Our family has a long tradition of using things up, recycling and re-purposing. In 1916 my dad helped his older brother build a mail order house. That was the story anyway.
By 1935 he had moved to Knightsen and dragged two shacks together with a horse drawn sledge and proceeded to make a house. All the building materials for the future sheds, pig pens, chicken coops and rental cottages were obtained by collecting material from houses that were being torn down.
My job, at 10 years old, was to remove the nails from the used lumber and straighten them for re use.
The whole back yard was filled with piles of lumber and served as obstacle courses and climbing piles. No other play equipment needed.
The house still stands, with little change to the floor plan.
My older brother carried on the tradition when he built his house and started collecting. Used mahogany doors, metal desks, an old defunct almond huller, and scores of empty cardboard boxes that piled up in his garage. He would lose tools in there, and have to go buy new ones. When I cleaned and sorted the stuff, I found multiple pairs of pliers, hammers, screw drivers, bungee cords, auto and motorcycle parts, but did suceed in burning the empty boxes. All the household appliances that were broken ended up out there in the pile too.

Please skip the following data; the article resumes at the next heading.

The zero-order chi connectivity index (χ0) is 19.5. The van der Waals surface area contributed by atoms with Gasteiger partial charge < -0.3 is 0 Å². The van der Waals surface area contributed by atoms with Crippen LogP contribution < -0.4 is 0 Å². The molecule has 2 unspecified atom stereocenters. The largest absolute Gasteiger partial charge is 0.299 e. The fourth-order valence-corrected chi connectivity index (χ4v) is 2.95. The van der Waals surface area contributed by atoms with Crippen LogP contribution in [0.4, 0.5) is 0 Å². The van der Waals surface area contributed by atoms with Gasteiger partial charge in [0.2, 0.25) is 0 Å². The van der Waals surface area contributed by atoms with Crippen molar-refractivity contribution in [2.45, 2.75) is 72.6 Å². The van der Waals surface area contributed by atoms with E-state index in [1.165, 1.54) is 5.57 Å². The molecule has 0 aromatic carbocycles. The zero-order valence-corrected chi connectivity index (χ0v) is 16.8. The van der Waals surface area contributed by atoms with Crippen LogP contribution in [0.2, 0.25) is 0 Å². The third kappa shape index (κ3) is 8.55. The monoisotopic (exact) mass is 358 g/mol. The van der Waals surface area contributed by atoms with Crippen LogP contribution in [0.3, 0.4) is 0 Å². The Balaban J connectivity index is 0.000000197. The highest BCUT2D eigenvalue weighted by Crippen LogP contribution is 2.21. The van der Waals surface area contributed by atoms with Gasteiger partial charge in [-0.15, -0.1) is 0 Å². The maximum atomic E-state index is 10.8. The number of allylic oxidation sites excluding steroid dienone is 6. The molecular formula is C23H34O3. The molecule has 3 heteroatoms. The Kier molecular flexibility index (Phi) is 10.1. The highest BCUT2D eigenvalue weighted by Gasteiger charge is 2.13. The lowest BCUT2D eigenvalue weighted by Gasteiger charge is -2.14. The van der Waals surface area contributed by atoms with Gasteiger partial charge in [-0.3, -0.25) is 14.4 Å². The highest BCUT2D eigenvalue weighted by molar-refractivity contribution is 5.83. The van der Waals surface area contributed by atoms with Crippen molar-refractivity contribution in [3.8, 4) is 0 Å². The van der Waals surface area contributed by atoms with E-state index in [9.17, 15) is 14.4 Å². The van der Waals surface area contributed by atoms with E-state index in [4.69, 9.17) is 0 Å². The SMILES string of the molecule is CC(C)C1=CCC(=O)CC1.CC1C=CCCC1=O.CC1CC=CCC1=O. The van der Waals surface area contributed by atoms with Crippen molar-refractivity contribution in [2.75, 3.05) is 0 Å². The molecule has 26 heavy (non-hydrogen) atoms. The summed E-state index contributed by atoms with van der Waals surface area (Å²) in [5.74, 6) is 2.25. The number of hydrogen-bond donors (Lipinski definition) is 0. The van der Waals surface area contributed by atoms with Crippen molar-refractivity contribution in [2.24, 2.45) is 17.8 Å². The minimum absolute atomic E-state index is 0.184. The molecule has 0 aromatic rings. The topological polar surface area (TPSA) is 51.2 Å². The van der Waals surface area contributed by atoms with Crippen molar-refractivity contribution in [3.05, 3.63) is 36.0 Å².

When he died the place needed an industrial sized dumpster to carry it off to landfill.
One neighbor did him one better, as he collected acres of old washing machines, saying that they would be “valuable” later on. When his son inherited it cost a pretty penny to have all those washing machine carcasses hauled away.
My brother’s widow then extended the collection process by allowing various “gentlemen friends” to pile up more junk around the house. This included old camper shells, old toilets, styrofoam batts for insulating around mobile homes, fencing, long flourescent lightbulbs, used ceramic tiles, pvc piping that deteriated in the sun, and a huge roll of artificial grass.
Some friends later removed some of the lumber that was usable, but it will still take two industrial dumpsters to finish tidying up.
Hoarding is a mental illness, but I think it is also like a communicable disease and can run in families.
My reaction is to throw a lot away and buy nothing I can’t use right away, so my kids will not be left to “clean”.